Updated July 27, 2018 03:12 PM


A year ago marked the return of regular air service from the Middle Georgia Regional Airport, with Contour Airlines providing daily flights between Macon and the Washington, D.C., area.

After the previous two airlines flamed out, there may have been some skepticism about how the latest venture would fare.

But the response has been better than even the most optimistic projections, according to airline and airport officials.

In June, more than 3,000 passengers came through the Middle Georgia Regional Airport, up from 246 at the same time last year. Contour offers daily flights from the regional airport to Baltimore Washington International.

“We filled more than 90 percent of seats in the month of July. Almost half the flights were completely sold out,” Contour CEO Matt Chaifetz said. “To say it’s surpassed our expectations would be an understatement. We’ve been blown away by the response.”

While airline and airport officials may explore potentially adding another destination, there are some logistical challenges such as having enough aircraft on site for both D.C. and another city.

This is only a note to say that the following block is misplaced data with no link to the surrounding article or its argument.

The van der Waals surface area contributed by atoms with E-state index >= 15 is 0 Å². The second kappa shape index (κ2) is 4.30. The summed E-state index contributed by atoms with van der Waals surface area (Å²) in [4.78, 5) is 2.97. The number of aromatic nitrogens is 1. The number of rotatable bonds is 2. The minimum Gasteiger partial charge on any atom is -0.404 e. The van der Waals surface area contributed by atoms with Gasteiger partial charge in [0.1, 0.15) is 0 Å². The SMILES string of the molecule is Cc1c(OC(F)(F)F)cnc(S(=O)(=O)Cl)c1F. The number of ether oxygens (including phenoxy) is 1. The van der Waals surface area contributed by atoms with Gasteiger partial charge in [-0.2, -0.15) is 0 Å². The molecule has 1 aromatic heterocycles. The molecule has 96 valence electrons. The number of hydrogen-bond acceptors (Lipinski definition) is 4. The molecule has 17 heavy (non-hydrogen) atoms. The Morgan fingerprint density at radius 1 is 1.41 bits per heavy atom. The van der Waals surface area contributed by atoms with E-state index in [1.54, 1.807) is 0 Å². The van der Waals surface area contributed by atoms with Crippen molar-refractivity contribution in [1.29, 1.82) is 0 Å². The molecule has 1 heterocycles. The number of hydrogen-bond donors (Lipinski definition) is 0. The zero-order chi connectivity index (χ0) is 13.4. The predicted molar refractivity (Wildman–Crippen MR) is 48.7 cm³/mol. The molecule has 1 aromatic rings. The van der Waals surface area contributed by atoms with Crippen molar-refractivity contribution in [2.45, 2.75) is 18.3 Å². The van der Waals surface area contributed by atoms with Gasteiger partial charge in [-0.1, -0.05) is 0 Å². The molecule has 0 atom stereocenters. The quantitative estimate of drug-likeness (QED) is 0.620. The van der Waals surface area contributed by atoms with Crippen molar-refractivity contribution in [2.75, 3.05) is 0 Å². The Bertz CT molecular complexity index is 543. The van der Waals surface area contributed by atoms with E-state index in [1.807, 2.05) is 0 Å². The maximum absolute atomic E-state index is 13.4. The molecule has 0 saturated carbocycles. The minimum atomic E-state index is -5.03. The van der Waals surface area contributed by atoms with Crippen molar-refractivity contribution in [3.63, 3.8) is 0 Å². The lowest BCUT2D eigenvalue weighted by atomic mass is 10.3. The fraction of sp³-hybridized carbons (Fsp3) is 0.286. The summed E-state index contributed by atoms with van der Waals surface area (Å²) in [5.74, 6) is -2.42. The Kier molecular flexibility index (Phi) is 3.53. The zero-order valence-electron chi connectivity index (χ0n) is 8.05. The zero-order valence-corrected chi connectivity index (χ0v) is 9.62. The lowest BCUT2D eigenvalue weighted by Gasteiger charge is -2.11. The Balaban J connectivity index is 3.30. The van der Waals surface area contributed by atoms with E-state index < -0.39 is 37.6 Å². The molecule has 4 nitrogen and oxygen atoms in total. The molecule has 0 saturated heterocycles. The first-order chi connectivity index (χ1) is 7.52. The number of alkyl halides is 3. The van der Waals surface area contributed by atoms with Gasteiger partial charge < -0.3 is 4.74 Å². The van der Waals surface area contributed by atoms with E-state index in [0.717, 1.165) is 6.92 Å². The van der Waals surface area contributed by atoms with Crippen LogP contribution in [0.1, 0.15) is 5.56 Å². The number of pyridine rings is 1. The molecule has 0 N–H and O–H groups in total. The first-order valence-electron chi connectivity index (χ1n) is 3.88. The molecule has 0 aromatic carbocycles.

“It is something we’re studying: the possibility of a Florida service in the winter,” Chaiftez said. “The important thing is we would not be receiving a subsidy. The pricing would have to be set at a level to cover our full costs. The Florida service would be higher than what people have become accustomed to from Macon to D.C.”

The airport also has had success with Sun Country Airlines charter flights to Biloxi, Mississippi, according to a Macon-Bibb County news release.

From January to June, 13,700 airline passengers came through the regional airport. There were 1,310 during the same time span last year, the release stated.

“We’ve seen passengers from as far out as Columbus, Valdosta, Dublin and Covington,” airport manager Erick D’Leon wrote in an email to The Telegraph. “The service we have here is not just for Middle Georgia. It’s for folks that are looking for a more convenient method of air travel from all over the state.”

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